September is known as National Suicide Prevention Awareness Month. For most of the general population this is a time to create social conscience but for those of us that have had the chance to serve in any of the military branches, Suicide Prevention Awareness is every month, every week, every day, every hour and every minute. Because of the type of job that we do, at any given moment we can receive a call telling us that one of our comrades has taken their life. It is an issue that we are constantly battling and will continue to do so for years to come.

 

Since the start of Operation Enduring Freedom (OEF) and Operation Iraqi Freedom (OIF) suicides have claimed more lives to United States soldiers than the actual conflicts that they were involved in. Many will say that the Veterans Affairs system is to blame because of the long waiting periods while others may say that the Service Branch is to blame because of how they failed to prevent these situations from occurring. Finger pointing only wastes energy and time instead of focusing on how many suicides can actually be prevented if we focused on helping the ones that are losing hope every day.

 

There are many effective steps to prevent someone from committing suicide but for this post we will focus on being available. Being available sounds like something that anyone can do, but you would be surprised to learn the amount of service members that express feelings of loneliness and worthlessness before they attempt to take their lives.

 

The camaraderie that comes with being in the military is almost second to none because it is during those challenging moments when we realize how important it is to have people that you can trust with your life. Yet, when we take off the uniform we tend to revert to “lone wolf status” and think that we are the only ones that we can rely on when we’re going through hard times. If everything we have trained for has centered on the importance of being “one team, one fight”, why do we all of the sudden neglect our own knowledge and do the opposite when we need someone to talk to?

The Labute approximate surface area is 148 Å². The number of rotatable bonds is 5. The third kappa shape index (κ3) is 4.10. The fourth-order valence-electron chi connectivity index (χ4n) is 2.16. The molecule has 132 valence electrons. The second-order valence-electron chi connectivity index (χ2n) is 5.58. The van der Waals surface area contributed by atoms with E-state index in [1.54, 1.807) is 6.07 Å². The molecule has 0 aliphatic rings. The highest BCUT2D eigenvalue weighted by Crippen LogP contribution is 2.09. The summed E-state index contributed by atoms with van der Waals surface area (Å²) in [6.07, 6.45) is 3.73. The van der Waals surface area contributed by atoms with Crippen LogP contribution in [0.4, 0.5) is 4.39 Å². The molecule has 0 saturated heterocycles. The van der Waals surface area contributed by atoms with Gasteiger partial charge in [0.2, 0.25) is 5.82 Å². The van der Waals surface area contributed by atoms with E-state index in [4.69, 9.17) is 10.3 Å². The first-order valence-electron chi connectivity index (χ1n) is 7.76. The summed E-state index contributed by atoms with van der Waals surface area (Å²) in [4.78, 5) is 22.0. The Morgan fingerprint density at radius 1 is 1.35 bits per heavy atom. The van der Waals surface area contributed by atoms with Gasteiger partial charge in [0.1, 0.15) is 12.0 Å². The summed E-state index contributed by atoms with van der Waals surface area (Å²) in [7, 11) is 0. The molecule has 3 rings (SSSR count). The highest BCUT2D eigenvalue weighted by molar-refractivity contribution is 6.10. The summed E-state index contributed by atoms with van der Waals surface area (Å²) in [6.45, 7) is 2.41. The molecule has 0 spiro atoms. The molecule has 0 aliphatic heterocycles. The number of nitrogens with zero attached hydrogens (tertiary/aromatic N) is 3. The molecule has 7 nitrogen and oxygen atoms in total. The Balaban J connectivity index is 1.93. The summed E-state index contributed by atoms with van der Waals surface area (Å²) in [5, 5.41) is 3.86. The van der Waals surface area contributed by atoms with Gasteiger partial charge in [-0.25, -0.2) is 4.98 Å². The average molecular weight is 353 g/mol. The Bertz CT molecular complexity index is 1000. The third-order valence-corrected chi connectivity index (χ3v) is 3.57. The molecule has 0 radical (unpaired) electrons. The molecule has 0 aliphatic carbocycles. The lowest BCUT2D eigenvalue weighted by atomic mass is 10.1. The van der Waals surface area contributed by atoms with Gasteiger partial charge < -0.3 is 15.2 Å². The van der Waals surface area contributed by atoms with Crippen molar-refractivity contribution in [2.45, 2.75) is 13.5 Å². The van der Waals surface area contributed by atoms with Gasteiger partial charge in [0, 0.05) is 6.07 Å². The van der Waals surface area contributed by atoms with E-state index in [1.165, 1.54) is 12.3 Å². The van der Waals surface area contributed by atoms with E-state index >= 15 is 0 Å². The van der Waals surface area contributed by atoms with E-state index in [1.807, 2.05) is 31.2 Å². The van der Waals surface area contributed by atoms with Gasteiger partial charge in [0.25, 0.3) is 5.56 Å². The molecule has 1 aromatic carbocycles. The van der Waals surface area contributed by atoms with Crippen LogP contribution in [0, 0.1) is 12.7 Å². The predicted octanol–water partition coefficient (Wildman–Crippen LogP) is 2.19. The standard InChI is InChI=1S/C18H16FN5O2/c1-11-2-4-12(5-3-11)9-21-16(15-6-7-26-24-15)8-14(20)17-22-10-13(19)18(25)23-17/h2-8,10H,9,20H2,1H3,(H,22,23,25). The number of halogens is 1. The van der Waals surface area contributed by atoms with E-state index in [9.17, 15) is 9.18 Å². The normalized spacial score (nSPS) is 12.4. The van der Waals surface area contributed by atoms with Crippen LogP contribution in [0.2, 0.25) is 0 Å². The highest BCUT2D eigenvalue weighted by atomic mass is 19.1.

I know that for the most part guys don’t want to get all “soft and mushy” when they are talking to their buddies but it’s not really about going into the details of our issues. It’s more about keeping in touch with each other and making sure that we are there for them if they ever needed us.

 

Call as Often as Possible:

The “Buddy Check 22 Day” is an excellent campaign to remind us each month to reach out to our fellow service members but if we wait until the 22nd of each month to call them it might be too late. Schedule several days a month (at least 2 or 3) to reach out to your buddies. This will make sure that you are well aware of most of the situations that they might be going through.

 

Find an Effective Way of Communicating:

Even though we live in an era where multiple platforms of communicating exist not everyone is readily available on each one. Use the platform that works for you. One of my buddies is still one of the few that could care less about social media. The best way I can get a hold of him is by calling him on his days off while I drive home from work. It helps my commute feel different and gives us a chance to catch up on each other’s lives.

 

The Power of Silence:

Listening is so much effective than what people actually give it credit for. Sometimes we don’t have all the answers that a person is looking for and sometimes that’s the best course of action. Let them talk as much as they can without becoming their therapists (that’s my job). The silence that occurs right after they finish expressing their feelings echoes within their conscience and provides them all the answers that they were seeking for.

 

Make them Feel Appreciated:

Tell them as often that you “got their six” (or any military clichés you want to regurgitate). Knowing that they still can trust you as a friend can serve as a reminder that not everyone in the world has abandoned them. Make them understand that everything that they did was done for a reason and greatly appreciated. At the end of the day that’s all they want to hear.

 

If you need help please contact the Veterans Crisis Line at 1-800-273-8255 or visit the Confidential Chat at VeteransCrisisLine.net or text 838255

OM


David J. Ortiz (MSW) is an Iraq war veteran educated in Military Behavioral Health. He is dedicated to assisting service members in living well-rounded, productive lives. Currently you can find him serving on Twitter as a #PTSDChat mentor as @balancedsoldier on Wednesdays 9pm (EST) or checkout his Facebook page for past posts @ facebook.com/balancedsoldierlife/

 

 

 

image credit:  www.theyeshivaworld.com